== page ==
Road trip.” That’s all I needed to say to my friend Eileen. A week later, we piled into my 1986 Toyota Camry and headed out of Los Angeles. Destination: Home, Chicago, 2,112 miles away. The Camry was as old as I was — in fact, a mechanic had pronounced it incapable of making the trip — but there had been no question of whether I would take it with me.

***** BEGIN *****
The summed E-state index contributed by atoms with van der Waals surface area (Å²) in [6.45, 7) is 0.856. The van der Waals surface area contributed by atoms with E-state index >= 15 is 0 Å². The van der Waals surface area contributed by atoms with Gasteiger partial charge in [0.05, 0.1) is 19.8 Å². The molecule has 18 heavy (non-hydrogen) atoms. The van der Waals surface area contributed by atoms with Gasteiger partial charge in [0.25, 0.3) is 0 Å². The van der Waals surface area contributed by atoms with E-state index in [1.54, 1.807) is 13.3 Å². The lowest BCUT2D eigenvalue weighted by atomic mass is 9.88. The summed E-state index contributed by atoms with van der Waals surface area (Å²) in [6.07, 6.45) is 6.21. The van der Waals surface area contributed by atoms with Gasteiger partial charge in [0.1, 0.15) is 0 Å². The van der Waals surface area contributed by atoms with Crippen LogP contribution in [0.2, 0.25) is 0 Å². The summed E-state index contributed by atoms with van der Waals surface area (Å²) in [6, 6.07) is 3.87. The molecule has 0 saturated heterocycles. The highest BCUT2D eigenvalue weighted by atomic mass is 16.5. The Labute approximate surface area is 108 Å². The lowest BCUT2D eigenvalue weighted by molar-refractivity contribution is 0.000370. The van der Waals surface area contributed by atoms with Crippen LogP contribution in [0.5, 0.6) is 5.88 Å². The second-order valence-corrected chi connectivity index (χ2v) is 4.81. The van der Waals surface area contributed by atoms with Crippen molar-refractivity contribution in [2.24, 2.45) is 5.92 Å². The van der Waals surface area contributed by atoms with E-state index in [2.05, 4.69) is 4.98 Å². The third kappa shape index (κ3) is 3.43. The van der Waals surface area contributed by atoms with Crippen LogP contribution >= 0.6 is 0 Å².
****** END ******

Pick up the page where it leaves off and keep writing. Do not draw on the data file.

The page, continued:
The cult of the road trip in America boils down to this: We love our automobiles. A mere 8 percent of us don’t own a car. When automobiles first came out in the early 1900s, critics said it would be better to just get yourself a horse. But, as American political satirist P.J. O’Rourke has pointed out, the automobile did get a horse for everybody. My Camry was my horse, and I loved it deeply, for its automatic seatbelts, deep furry seats, cassette tape player, and the right-hand window that could only roll down halfway. H. Nelson Jackson, a San Francisco doctor, was another American who really loved his car. In 1903, he bet his friends that he could drive his two-cylinder Winston Automobile (he called it “Vermont”) all the way across the country. At that time, the only modes of travel were horses and railroads. No one had ever done a cross-country road trip before. He set off with a friend who doubled as a mechanic, and a dog named Bud. Vermont got a gas leak in Oregon. They had to drag the car at one point, get it towed by a horse at another. But 63 days later, Jackson smugly collected his $50 bet. The Great American Road Trip as it exists today is bound to be an adventure. The weird people you meet and the heartland food, the changing landscape, the car troubles, figuring out maps and managing the little money you have. And singing along to the music, loud, the whole way. We hoped to make it from LA to Chicago in three days. That is, if we made it at all. Neither of us said it, but I knew we both thought the Camry wouldn’t make it. So when we drove the first 270 miles from LA to Las Vegas without a hitch, we laughed, delighted to be wrong. Around the time Jackson finished his cross-country road trip, Henry Ford’s Model T cars started rolling off his famous assembly lines; more than 15 million from 1909 to 1927. Americans were happy to ditch the railroads for their own personal horse. The automobile became a member of the family. Like Jackson, Americans gave their cars names; I christened my Camry “La Cienega”, after a street I loved in Los Angeles. Driving La Cienega out of Las Vegas, Eileen and I imagined ourselves like the family in Grapes of Wrath, but setting out in the opposite direction, back from California, because we’d already seen the Promised Land. Or like Dean Moriarty and Sal in On the Road, though we didn’t have the guts to try the drugs or antics they did. No, we decided, we were more like Thelma and Louise. Two young women trying to escape our lives with a little bit of adventure. Ah, adventure. As we entered Death Valley, the lowest, driest, hottest place in all of North America, La Cienega began to tremble. We should have known she couldn’t take the desert heat; we could have driven around it. But we were determined to take the speedy 15-70-76-80 interstate route, which cut straight through the valley. Eileen and I kept pushing it. Brave La Cienega huffed and puffed until the middle of the valley. And then she went into a coma. “S**t, I think she’s overheated,” Eileen said. “What do we do?” I asked in an unsteady voice, feeling for La Cienega as if she was my child in hospital. We popped the hood and poured coolant in the engine. La Cienega didn’t move. We put in water. More coolant. Still nothing. We tried to wave down a car, a truck, anything, but there was endless desert around us. Some vehicles passed, but no one stopped. After three hours in the sweltering sun, we stripped down to just our bras and shorts. Partly because we were hot, but also because Eileen pointed out we could better wave down a bus driver that way. We had made good time, having reached Death Valley from Los Angeles in just six hours.